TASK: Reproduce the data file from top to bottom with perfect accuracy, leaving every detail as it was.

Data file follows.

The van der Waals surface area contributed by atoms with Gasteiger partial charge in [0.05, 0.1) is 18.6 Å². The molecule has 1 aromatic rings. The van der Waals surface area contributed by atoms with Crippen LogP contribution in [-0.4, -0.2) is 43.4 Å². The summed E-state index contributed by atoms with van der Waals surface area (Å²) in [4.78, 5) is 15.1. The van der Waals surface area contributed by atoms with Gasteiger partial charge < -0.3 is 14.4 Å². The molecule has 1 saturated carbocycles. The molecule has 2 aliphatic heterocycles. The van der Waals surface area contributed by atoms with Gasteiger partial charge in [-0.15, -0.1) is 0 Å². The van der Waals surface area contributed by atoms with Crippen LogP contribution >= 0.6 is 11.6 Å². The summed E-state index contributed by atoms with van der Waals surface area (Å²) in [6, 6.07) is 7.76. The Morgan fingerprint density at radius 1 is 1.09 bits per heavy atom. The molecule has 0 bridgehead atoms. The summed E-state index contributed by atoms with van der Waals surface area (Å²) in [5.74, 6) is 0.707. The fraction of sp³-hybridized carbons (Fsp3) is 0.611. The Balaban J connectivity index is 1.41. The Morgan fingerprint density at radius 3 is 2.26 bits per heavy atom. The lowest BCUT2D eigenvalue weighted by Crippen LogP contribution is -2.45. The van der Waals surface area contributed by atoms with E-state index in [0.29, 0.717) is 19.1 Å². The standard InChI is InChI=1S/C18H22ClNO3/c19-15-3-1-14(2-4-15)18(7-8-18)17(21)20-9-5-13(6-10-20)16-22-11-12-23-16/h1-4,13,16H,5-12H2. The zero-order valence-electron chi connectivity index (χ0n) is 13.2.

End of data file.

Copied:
The van der Waals surface area contributed by atoms with Gasteiger partial charge in [0.05, 0.1) is 18.6 Å². The molecule has 1 aromatic rings. The van der Waals surface area contributed by atoms with Crippen LogP contribution in [-0.4, -0.2) is 43.4 Å². The summed E-state index contributed by atoms with van der Waals surface area (Å²) in [4.78, 5) is 15.1. The van der Waals surface area contributed by atoms with Gasteiger partial charge < -0.3 is 14.4 Å². The molecule has 1 saturated carbocycles. The molecule has 2 aliphatic heterocycles. The van der Waals surface area contributed by atoms with Gasteiger partial charge in [-0.15, -0.1) is 0 Å². The van der Waals surface area contributed by atoms with Crippen LogP contribution >= 0.6 is 11.6 Å². The summed E-state index contributed by atoms with van der Waals surface area (Å²) in [6, 6.07) is 7.76. The Morgan fingerprint density at radius 1 is 1.09 bits per heavy atom. The molecule has 0 bridgehead atoms. The summed E-state index contributed by atoms with van der Waals surface area (Å²) in [5.74, 6) is 0.707. The fraction of sp³-hybridized carbons (Fsp3) is 0.611. The Balaban J connectivity index is 1.41. The Morgan fingerprint density at radius 3 is 2.26 bits per heavy atom. The lowest BCUT2D eigenvalue weighted by Crippen LogP contribution is -2.45. The van der Waals surface area contributed by atoms with E-state index in [0.29, 0.717) is 19.1 Å². The standard InChI is InChI=1S/C18H22ClNO3/c19-15-3-1-14(2-4-15)18(7-8-18)17(21)20-9-5-13(6-10-20)16-22-11-12-23-16/h1-4,13,16H,5-12H2. The zero-order valence-electron chi connectivity index (χ0n) is 13.2.